ACC Global Airport Business Development Toolkit
Alternative Project Delivery Systems
For many years, the traditional Design-Bid-Build (DBB) project delivery system, often coupled with low bid, was the primary means by which owners in the United States contracted for capital project development services. The traditional system prevailed primarily because many local jurisdictions in the U.S. were legally unable to use alternative project delivery systems. This was especially true for public airport projects.
In recent years, the FAA has recognized the use of Design-Build (DB) and Construction Management at Risk (CM@Risk) as approved alternative project delivery systems for airport projects funded with federal Airport Improvement Program (AIP) funds. As a result, the use of these alternative project delivery systems at U.S. airports is gaining popularity. Even though many owners have been enabled to use alternative project delivery systems as a result of the FAA’s approval, many still are not prepared to work outside of their traditional DBB project delivery comfort zone.
In the global airport marketplace, however, the use of alternative project delivery systems is more accepted and much more prevalent than traditional DBB. For a firm interested in doing work globally that has only to date provided services using DBB, it is important that they become familiar with the far reaching implications of these alternative approaches.
First, the builder is involved actively and early in the design process when virtually any of the alternative systems are used.. As a result, the design professional is no longer the sole entity advising the owner on design and technical issues. In CM@Risk, for example, the builder typically works with the architect and the owner during the design process to share technical expertise, resulting in better documentation, more accurate estimates and more experience-based scheduling. It also allows more frequent communications and a greater sense of shared responsibilities.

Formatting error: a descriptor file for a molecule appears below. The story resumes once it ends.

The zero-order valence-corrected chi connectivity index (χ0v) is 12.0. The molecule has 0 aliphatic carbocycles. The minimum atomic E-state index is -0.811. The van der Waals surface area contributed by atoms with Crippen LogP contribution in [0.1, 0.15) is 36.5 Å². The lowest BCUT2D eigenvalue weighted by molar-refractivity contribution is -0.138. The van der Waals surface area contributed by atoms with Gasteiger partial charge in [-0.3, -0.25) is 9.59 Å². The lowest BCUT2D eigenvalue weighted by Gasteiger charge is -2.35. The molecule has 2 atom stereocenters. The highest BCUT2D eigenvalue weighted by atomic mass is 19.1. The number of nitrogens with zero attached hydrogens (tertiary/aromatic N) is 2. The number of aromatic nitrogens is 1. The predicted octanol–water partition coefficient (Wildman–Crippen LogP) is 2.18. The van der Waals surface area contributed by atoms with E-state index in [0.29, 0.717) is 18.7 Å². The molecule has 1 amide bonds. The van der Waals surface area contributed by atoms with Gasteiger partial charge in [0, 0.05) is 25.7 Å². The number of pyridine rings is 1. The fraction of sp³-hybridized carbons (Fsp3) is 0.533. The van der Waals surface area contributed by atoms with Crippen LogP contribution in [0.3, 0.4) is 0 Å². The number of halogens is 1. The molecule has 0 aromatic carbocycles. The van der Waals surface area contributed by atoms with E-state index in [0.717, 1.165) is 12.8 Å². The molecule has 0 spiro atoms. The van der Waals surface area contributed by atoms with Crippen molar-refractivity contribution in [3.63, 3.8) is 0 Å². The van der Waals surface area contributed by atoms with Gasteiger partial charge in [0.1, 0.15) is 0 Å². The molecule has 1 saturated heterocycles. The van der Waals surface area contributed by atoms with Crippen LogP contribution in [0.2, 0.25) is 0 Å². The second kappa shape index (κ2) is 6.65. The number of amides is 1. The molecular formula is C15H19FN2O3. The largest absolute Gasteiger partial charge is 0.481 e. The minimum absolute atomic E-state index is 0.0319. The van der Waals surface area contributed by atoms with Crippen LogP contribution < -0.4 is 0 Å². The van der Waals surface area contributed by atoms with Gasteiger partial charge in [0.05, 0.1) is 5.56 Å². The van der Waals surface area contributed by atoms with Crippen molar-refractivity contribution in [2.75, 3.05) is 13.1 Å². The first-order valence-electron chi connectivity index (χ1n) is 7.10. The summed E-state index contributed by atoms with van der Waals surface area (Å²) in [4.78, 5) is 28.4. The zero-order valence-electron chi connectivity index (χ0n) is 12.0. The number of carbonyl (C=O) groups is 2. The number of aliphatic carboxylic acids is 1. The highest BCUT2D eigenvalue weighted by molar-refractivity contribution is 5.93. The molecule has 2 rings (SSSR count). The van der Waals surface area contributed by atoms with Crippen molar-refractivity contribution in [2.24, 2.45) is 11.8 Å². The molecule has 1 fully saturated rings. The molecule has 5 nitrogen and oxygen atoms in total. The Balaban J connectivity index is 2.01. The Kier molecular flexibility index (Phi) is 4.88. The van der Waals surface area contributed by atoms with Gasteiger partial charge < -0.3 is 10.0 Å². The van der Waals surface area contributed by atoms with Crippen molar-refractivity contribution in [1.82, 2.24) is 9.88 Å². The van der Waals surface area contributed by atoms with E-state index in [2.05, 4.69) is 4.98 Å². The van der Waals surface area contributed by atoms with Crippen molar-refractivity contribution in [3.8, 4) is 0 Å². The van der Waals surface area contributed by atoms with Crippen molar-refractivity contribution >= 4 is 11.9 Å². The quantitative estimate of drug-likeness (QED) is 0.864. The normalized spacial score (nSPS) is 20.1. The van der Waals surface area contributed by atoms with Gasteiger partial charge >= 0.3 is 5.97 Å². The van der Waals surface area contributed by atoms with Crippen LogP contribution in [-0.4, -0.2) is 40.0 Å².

In DB, the builder is heavily involved in the design process from the very beginning. In fact, this is a unique relationship that requires adaptation and the commitment of both parties relative to assignment of design and construction performance. Most commonly in the DB approach, the builder is contractually responsible to the owner for the design professional’s performance and the designer is contractually tied to the builder, typically as a sub-consultant, although the designer is seldom contractually obligated to take on the builder’s construction risks. The impact of These relationships can have a profound impact on the project. Therefore, during the project start-up it is vital that both parties fully understand their respective roles and that positive relationships are established.